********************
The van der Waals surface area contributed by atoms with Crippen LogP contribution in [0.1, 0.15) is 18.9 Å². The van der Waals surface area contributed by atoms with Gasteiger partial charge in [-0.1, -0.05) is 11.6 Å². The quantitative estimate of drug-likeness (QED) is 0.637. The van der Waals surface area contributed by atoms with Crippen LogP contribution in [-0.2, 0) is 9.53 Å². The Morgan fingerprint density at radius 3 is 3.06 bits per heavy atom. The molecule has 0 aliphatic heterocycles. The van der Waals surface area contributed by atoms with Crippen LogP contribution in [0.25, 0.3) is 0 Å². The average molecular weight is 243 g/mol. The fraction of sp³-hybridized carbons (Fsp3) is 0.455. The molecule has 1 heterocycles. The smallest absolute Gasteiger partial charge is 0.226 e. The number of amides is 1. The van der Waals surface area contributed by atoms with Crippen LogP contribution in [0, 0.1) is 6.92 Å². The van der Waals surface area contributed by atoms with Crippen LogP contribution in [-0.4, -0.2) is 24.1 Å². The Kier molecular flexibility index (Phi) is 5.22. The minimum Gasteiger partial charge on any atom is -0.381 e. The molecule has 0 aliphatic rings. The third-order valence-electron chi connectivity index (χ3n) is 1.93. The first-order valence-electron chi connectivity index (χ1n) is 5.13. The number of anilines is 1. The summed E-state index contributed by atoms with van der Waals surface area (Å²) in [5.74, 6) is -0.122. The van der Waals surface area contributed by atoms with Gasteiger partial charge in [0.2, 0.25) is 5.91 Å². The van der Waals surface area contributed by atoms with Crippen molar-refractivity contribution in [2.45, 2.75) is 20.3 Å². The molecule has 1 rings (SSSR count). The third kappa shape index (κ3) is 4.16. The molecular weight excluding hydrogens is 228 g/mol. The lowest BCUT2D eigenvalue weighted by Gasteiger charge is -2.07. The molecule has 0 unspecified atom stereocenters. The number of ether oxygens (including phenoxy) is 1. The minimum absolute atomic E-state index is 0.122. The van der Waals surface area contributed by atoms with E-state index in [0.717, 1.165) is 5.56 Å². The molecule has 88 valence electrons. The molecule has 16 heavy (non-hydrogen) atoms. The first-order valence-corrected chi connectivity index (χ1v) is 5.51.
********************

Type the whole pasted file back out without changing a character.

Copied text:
The van der Waals surface area contributed by atoms with Crippen LogP contribution in [0.1, 0.15) is 18.9 Å². The van der Waals surface area contributed by atoms with Gasteiger partial charge in [-0.1, -0.05) is 11.6 Å². The quantitative estimate of drug-likeness (QED) is 0.637. The van der Waals surface area contributed by atoms with Crippen LogP contribution in [-0.2, 0) is 9.53 Å². The Morgan fingerprint density at radius 3 is 3.06 bits per heavy atom. The molecule has 0 aliphatic heterocycles. The van der Waals surface area contributed by atoms with Crippen LogP contribution in [0.25, 0.3) is 0 Å². The average molecular weight is 243 g/mol. The fraction of sp³-hybridized carbons (Fsp3) is 0.455. The molecule has 1 heterocycles. The smallest absolute Gasteiger partial charge is 0.226 e. The number of amides is 1. The van der Waals surface area contributed by atoms with Crippen LogP contribution in [0, 0.1) is 6.92 Å². The van der Waals surface area contributed by atoms with Crippen LogP contribution in [-0.4, -0.2) is 24.1 Å². The Kier molecular flexibility index (Phi) is 5.22. The minimum Gasteiger partial charge on any atom is -0.381 e. The molecule has 0 aliphatic rings. The third-order valence-electron chi connectivity index (χ3n) is 1.93. The first-order valence-electron chi connectivity index (χ1n) is 5.13. The number of anilines is 1. The summed E-state index contributed by atoms with van der Waals surface area (Å²) in [5.74, 6) is -0.122. The van der Waals surface area contributed by atoms with Gasteiger partial charge in [0.2, 0.25) is 5.91 Å². The van der Waals surface area contributed by atoms with Crippen molar-refractivity contribution in [2.45, 2.75) is 20.3 Å². The molecule has 1 rings (SSSR count). The third kappa shape index (κ3) is 4.16. The molecular weight excluding hydrogens is 228 g/mol. The lowest BCUT2D eigenvalue weighted by Gasteiger charge is -2.07. The molecule has 0 unspecified atom stereocenters. The number of ether oxygens (including phenoxy) is 1. The minimum absolute atomic E-state index is 0.122. The van der Waals surface area contributed by atoms with E-state index in [0.717, 1.165) is 5.56 Å². The molecule has 88 valence electrons. The molecule has 16 heavy (non-hydrogen) atoms. The first-order valence-corrected chi connectivity index (χ1v) is 5.51.